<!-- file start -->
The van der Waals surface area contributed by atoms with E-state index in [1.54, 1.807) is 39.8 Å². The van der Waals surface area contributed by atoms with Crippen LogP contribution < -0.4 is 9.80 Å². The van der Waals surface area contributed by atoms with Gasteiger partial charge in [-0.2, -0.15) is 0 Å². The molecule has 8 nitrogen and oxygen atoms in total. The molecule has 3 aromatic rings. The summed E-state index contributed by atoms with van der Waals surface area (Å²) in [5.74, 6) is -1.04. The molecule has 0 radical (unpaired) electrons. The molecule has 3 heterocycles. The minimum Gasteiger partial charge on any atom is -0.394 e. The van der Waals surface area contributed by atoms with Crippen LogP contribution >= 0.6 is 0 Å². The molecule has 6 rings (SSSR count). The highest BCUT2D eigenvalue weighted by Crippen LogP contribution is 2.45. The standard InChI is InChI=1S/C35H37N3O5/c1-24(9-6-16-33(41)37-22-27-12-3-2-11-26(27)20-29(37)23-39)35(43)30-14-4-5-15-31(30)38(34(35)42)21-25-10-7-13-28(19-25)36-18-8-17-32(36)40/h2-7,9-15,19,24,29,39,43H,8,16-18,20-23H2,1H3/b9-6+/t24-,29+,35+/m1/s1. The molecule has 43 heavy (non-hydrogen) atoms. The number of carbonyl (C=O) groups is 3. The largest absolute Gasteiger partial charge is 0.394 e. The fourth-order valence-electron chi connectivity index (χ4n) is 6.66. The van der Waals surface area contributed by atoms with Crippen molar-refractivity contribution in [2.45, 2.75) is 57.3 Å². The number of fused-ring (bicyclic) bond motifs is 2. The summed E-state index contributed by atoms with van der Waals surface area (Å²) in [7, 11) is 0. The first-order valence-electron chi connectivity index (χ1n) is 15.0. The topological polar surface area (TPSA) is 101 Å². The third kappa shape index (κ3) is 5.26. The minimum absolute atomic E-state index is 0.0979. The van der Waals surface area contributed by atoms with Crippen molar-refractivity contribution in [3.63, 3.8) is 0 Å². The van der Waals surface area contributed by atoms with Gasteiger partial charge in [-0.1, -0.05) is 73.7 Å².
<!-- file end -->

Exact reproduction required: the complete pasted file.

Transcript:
The van der Waals surface area contributed by atoms with E-state index in [1.54, 1.807) is 39.8 Å². The van der Waals surface area contributed by atoms with Crippen LogP contribution < -0.4 is 9.80 Å². The van der Waals surface area contributed by atoms with Gasteiger partial charge in [-0.2, -0.15) is 0 Å². The molecule has 8 nitrogen and oxygen atoms in total. The molecule has 3 aromatic rings. The summed E-state index contributed by atoms with van der Waals surface area (Å²) in [5.74, 6) is -1.04. The molecule has 0 radical (unpaired) electrons. The molecule has 3 heterocycles. The minimum Gasteiger partial charge on any atom is -0.394 e. The van der Waals surface area contributed by atoms with Crippen LogP contribution >= 0.6 is 0 Å². The molecule has 6 rings (SSSR count). The highest BCUT2D eigenvalue weighted by Crippen LogP contribution is 2.45. The standard InChI is InChI=1S/C35H37N3O5/c1-24(9-6-16-33(41)37-22-27-12-3-2-11-26(27)20-29(37)23-39)35(43)30-14-4-5-15-31(30)38(34(35)42)21-25-10-7-13-28(19-25)36-18-8-17-32(36)40/h2-7,9-15,19,24,29,39,43H,8,16-18,20-23H2,1H3/b9-6+/t24-,29+,35+/m1/s1. The molecule has 43 heavy (non-hydrogen) atoms. The number of carbonyl (C=O) groups is 3. The largest absolute Gasteiger partial charge is 0.394 e. The fourth-order valence-electron chi connectivity index (χ4n) is 6.66. The van der Waals surface area contributed by atoms with Crippen molar-refractivity contribution in [2.45, 2.75) is 57.3 Å². The number of fused-ring (bicyclic) bond motifs is 2. The summed E-state index contributed by atoms with van der Waals surface area (Å²) in [7, 11) is 0. The first-order valence-electron chi connectivity index (χ1n) is 15.0. The topological polar surface area (TPSA) is 101 Å². The third kappa shape index (κ3) is 5.26. The minimum absolute atomic E-state index is 0.0979. The van der Waals surface area contributed by atoms with Crippen molar-refractivity contribution in [3.63, 3.8) is 0 Å². The van der Waals surface area contributed by atoms with Gasteiger partial charge in [-0.1, -0.05) is 73.7 Å².